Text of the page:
Sunday, September 30, 2012

Take Advantage of Year-Round Fishing During Your Vacation in Alaska

Fish.  Alaska.  These two words immediately bring to mind some of the best fishing in the country.  With over 3 million lakes, 34,000 miles of coastline, 3,000 rivers, and countless fish-filled streams, Alaska boasts some of the best all-around fishing opportunities in the United States.  Whether you prefer fly-fishing, saltwater fishing, freshwater fishing, or even ice fishing, you can find it here.  When you stay at your favorite bed and breakfast inn, you are always close to Alaska's great angling options, no matter the time of year!

Fishing has been a major food source in the Alaskan culture since the first peoples arrived here.  Because of the short growing season, hunting and fishing have always been a food-source mainstay in the state.  Even today, our small communities' ways of life revolve around fishing, from Southeast where the coastal boats go out every day to ply the ocean, to villages on the Yukon (River) whose rhythms of life follow the salmon runs. The abundance of fish here, both in the oceans and in freshwater sources, makes it easy and economical to integrate fish as a major part of our diet.

There are so many options for fishing here.  It can be as easy as inexpensive and easy as pulling over at a stream and casting a line, as usual as taking a fishing tour, or as involved as chartering your own boat or plane to go to a remote camp or a fly-in lodge for the best angling locations. Some of our member inns area actually fly-in lodges offering great fishing and vacation experiences!

While it is said that the Alaskan waters are home to over 600 species of fish, you'll most likely be most interested in the 5 types of salmon, 5 types of trout, halibut, Dolly Varden, Grayling, Smelt, and Kokanee that inhabit our waters.  Many of these species can weigh up to hundreds of pounds!  While white King salmon are highly prized for their white flesh and mild flavor, halibut is actually the fish of choice for Alaskans for its buttery flaky taste and texture that just melts in your mouth.  If you happen to find some halibut at your area grocery store, why not try the recipe for Halibut Olympia presented after this post?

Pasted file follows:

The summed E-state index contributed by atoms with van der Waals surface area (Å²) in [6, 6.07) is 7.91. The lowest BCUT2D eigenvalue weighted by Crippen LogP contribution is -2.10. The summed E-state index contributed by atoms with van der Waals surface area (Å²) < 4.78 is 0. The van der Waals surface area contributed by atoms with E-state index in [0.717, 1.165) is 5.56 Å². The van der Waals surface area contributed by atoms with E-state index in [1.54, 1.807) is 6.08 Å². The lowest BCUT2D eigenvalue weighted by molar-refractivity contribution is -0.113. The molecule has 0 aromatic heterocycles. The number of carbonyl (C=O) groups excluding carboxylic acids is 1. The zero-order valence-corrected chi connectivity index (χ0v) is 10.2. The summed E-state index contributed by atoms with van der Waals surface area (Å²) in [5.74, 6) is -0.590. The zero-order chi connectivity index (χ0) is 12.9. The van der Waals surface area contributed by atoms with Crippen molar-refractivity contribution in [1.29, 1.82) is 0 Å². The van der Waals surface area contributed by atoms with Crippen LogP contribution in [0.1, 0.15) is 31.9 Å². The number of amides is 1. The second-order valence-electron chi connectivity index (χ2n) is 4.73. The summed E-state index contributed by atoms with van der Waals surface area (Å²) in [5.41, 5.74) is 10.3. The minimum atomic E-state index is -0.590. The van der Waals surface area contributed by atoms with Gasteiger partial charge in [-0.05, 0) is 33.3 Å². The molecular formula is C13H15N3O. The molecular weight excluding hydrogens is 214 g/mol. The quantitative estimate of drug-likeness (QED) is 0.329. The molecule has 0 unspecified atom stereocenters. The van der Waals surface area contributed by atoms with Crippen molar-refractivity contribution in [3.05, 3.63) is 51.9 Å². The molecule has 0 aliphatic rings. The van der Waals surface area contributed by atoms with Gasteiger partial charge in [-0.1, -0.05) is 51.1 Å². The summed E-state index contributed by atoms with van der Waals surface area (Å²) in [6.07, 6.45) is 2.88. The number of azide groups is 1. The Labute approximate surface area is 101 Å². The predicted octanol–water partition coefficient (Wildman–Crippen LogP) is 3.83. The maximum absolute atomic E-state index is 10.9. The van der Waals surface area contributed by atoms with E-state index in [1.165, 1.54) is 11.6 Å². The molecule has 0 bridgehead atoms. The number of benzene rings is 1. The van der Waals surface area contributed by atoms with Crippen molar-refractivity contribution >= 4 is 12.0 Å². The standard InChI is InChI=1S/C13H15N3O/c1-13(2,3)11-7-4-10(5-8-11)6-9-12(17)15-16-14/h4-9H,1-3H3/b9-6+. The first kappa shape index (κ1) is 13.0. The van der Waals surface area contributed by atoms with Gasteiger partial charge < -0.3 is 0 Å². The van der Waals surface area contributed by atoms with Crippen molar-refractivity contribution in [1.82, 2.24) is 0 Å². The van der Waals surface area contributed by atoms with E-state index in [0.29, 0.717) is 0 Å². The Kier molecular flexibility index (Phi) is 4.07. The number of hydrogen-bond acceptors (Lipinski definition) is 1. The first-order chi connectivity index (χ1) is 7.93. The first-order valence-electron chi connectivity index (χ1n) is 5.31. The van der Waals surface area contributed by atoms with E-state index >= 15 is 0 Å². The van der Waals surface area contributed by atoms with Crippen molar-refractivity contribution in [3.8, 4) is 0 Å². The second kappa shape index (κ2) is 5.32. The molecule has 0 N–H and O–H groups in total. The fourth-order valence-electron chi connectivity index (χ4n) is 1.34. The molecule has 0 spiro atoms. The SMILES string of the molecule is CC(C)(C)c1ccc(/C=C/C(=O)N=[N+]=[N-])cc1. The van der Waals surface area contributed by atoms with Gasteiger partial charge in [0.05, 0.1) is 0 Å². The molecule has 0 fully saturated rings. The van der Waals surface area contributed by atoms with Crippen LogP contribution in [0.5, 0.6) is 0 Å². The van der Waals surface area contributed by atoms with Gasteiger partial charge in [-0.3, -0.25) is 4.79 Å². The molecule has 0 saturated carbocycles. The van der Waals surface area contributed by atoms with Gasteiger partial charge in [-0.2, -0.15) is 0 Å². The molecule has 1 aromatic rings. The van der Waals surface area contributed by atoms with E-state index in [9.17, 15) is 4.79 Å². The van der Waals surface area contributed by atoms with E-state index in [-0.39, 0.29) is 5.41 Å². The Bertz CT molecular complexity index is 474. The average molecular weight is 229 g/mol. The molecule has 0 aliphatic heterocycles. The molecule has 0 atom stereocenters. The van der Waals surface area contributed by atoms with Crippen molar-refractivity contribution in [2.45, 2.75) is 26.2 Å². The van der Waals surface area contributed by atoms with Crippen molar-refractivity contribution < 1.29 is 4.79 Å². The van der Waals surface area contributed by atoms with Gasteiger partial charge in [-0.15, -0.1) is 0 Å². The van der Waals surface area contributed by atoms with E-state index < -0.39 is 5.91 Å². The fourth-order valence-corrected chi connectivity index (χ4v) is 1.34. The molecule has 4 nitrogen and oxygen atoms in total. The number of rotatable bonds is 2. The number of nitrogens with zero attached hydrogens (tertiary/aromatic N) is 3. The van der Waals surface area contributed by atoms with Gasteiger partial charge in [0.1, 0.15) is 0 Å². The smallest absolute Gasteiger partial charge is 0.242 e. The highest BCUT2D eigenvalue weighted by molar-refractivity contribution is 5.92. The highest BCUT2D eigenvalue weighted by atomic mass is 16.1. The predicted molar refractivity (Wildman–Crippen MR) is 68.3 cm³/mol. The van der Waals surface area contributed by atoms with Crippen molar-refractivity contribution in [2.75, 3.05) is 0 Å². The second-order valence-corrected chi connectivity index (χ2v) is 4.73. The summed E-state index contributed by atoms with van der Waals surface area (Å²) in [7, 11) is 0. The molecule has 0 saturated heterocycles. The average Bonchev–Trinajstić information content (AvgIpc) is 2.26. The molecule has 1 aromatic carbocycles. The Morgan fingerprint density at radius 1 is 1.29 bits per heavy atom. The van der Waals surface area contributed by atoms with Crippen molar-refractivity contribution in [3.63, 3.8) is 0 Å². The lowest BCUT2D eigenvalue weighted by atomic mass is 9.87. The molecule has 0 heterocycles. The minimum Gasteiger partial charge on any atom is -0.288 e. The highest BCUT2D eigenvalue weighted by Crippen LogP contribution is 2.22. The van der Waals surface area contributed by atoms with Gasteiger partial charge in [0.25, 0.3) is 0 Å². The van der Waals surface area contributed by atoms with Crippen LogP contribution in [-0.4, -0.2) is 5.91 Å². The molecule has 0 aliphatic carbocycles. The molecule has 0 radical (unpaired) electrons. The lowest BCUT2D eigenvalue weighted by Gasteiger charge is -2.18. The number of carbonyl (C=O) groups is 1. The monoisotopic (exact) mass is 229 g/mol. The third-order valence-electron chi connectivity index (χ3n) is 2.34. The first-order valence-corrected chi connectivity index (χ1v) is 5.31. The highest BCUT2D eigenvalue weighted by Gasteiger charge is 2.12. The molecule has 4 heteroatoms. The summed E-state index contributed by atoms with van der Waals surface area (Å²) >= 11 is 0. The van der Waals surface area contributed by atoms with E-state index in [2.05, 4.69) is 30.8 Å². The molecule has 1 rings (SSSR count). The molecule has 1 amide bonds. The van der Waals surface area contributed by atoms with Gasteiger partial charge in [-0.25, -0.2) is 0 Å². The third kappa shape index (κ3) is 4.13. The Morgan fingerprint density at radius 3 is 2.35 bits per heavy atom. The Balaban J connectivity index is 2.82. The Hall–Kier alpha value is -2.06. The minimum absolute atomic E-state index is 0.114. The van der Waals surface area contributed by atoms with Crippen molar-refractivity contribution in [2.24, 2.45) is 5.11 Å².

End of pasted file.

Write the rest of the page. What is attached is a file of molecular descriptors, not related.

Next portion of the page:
So what's biting when?  Prime fishing seasons are spring through fall.  However ice fishing is an option during the winter months.  Early summer is when King Salmon, Chinook Salmon, Saltwater Kings, and Halibut are plentiful.  Summer months are perfect for catching Sockeye Salmon, Pink Salmon (in even years only), and Rainbow Trout.  Fall is the best time to catch Silver Salmon.  Winter ice fishing may produce landlocked King and Silver Salmon, Rainbow Trout, Arctic char, and Dolly Varden.  Due to the hazards of ice fishing, we recommend a led trip with a guide who is familiar with the current ice thicknesses in the area.

If you aren't one to travel with your rod and reel in tow, there are plenty of places to purchase in almost every region.  Your BBAA innkeeper can direct you to the best nearby locations for casual fishing.  If you opt for a charter trip, most include all the equipment you'll need.  Even better, many charter trips offer filleting, freezing, and shipping so that you can enjoy your catch when you return home!  Another reason to take a guide, and it is THE reason we suggest it, is that state fishing regulations can be daunting.  Those guidelines listed above?  They are more than just suggestions.  In some cases, the state regulates catching certain fish to specific months, and our sport fishing guides are the best resource for this knowledge!  Also, emergency closures of tributaries or river systems to protect certain species can change with less than a day's notice, which is hard for anyone but those who are in the business to keep up on.

What do you need to fish in Alaska?  Besides the usual gear, all residents and nonresidents age 16+ must purchase a sport fishing license before dropping a line in the water.  If you are fishing for King Salmon, a stamp is also required.  Nonresident licenses cost $20 for a single day, $35 for a 3-day license, $55 for a week-long option, and $80 for a two-week license.  You can purchase your license online or visit area sporting goods stores or Fish and Game offices during your Alaska vacation.

There are also several large fishing derbies in the state that are important to their communities, and are popular activities for locals and visitors alike!  Many of these give out some large monetary prizes, prompting thousands of visitors to come participate.  Here is just a quick look at a couple of the more popular events.
  • Homer's Halibut Derby is an annual event lasting from mid-May through mid-Sepetmber, and offers prized ranging from $125 through $5,000.  Kids prizes are awarded, making this a great family activity!  This year a tagged fish was released with a $10,000 incentive for catching that one fish!  Sadly, this fish is still swimming in Alaskas waters today.
  • Valdez offers a number of Fishing Derbies offering prizes up to $15,000 throughout the summer months.  These include a Halibut Derby, Kids' Pink Salmon Derby, and two Silver Salmon derbies (one for women only).